Also, weighing down those numbers are the 37 sac bunts against Kershaw, vs the 4 against Verlander

    Sac bunts hurt your OBP and Slugging, just not your batting average, so the OPS is being slammed down by it.




    Just look at how ridiculous Kershaw's SO/BB ratio is against the 9th batter (9.24) compared to Verlander (3.58). Come on. Just facing the pitcher in the 9th slot alone increases Kershaw's K%, decreases his BB% by a ridiculous amount. It's a huge advantage pitching in the NL and the ERA pitching leaders over the last 13 seasons prove it...and if I went back more seasons it would be the same story.
    Kershaw still has to execute the pitches.

    The league as a whole carries a .465 OPS against the 9 spot.

    And to top this off. I still don't know why you are arguing it. It is an advantage. It just isn't much of one. Of course it's easier for Kershaw to face opposing pitchers than for Verlander to face a weak hitting shortstop. But the point I am making is that it is minimal. It's so tiny that it's not even worth bringing up.

    It's that minimal.

    Let's remove Kershaw's opponent 9 hitters numbers this season against him
    and then let's remove Verlanders

    Verlander - 238.1 IP, 239 K, 60 BB, 3.98 K/BB
    Kershaw - 227.2 IP, 229 K, 63 BB, 3.63 K/BB

    After removal of the 9 spot
    Verlander - 215 IP, 214 K, 56 BB, 3.82 K/BB
    Kershaw - 203.1 IP, 193 K, 60 BB, 3.22 K/BB


    So their K/BB goes from being 91.2% apart to being 84.3% apart

    A difference.

    But the kicker.

    The difference in expected ERA
    Verlander - 3.06 turns into 3.18
    Kershaw - 2.53 turns into 2.80

    It helps, but it isn't that dramatic, which is all I have been arguing.

  8. #23
    Join Date
    Jan 2012
    Location
    Brea,CA
    Posts
    31,689
    vCash
    1500
    Kershaw
    Foam Party!

  9. #24
    Join Date
    Jul 2010
    Posts
    38,073
    vCash
    1000
    Quote Originally Posted by FortDetroit View Post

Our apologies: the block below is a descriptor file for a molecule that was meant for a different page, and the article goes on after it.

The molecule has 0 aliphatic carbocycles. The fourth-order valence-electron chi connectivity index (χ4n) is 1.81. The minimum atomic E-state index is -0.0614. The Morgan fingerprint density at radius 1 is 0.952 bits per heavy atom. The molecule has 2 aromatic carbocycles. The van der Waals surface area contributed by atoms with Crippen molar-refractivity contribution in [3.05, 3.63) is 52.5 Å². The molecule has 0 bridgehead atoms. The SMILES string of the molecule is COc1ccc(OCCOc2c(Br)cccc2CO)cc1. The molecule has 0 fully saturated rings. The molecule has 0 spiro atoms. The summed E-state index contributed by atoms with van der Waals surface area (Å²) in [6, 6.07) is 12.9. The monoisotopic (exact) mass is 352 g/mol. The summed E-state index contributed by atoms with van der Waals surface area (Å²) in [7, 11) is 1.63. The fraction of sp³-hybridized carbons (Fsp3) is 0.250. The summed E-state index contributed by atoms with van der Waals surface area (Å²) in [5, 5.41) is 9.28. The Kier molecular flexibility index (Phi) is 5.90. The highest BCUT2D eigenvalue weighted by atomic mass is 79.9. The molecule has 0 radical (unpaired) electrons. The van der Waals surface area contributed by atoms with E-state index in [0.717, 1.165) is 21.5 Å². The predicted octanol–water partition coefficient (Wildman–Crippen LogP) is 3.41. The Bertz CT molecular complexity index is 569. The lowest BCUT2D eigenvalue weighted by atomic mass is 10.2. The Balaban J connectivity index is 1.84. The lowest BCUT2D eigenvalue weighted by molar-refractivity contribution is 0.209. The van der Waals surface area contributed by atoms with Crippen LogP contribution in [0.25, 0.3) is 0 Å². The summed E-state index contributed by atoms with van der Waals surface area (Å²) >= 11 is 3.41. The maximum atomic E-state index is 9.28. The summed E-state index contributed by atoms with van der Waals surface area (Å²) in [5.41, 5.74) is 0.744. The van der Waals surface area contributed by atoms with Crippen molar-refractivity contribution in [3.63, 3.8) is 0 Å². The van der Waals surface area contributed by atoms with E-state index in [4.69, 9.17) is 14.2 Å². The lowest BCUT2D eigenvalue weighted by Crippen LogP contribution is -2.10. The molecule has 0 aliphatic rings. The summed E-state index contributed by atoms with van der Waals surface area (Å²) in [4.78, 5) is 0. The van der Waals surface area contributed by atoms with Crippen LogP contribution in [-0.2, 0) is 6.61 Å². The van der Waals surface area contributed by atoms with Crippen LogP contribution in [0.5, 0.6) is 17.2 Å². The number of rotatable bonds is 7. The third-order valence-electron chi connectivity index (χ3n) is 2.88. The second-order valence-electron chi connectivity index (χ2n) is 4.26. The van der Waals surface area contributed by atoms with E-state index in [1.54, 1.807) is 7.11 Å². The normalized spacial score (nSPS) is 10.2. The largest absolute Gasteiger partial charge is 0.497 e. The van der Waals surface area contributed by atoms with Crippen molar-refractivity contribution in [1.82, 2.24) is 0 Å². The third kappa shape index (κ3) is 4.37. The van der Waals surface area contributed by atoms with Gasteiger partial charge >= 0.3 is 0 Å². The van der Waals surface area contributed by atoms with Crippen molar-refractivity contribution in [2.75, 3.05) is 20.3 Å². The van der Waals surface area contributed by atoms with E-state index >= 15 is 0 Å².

Exactly, that should be taken into consideration. Price pitches in the AL East and Verlander pitches in the weak *** central. I hope voters take that into consideration when they vote...they damn well should. Just like when comparing pitchers in different leagues the competition they face should be taken into consideration, and part of that comparison is free strikeouts and outs every 9 batters.

    Sorry, no one is going to convince me that getting a free out or two isn't a big plus for a pitcher versus a pitcher who doesn't get a free out or two a game. Carry on.
    It should be taken into consideration, but the reality is that it isn't THAT much of a difference, and it isn't enough to really sway anything.

    Regardless, Verlander is the best pitcher in baseball, yes, even ahead of Kershaw. League and park adjusted or not. He is just the best.

    Just to add to this
    The 9 hitter:
    walks 5.3% of the time
    lays down a sac bunt 6.7% of the time
    Gets an extra base hit 3.9% of the time
    Gets a single 11.2% of the time
    And then adds a sac fly/hbp/dropped third strike etc an additional 1.2% of the time
    So it's not a 'free out' 28.3% of the time

    As opposed to in the AL where it's 30.6% of the time they are not a free out

    You have some misconceptions here.
    Last edited by Jeffy25; 10-24-2012 at 08:40 PM.

  10. #25
    Join Date
    Feb 2009
    Posts
    708
    vCash
    1500
    Quote Originally Posted by natsbats View Post
    Verlander has been the best pitcher in baseball for two years now.
    Has he, though?

    Last 2 seasons: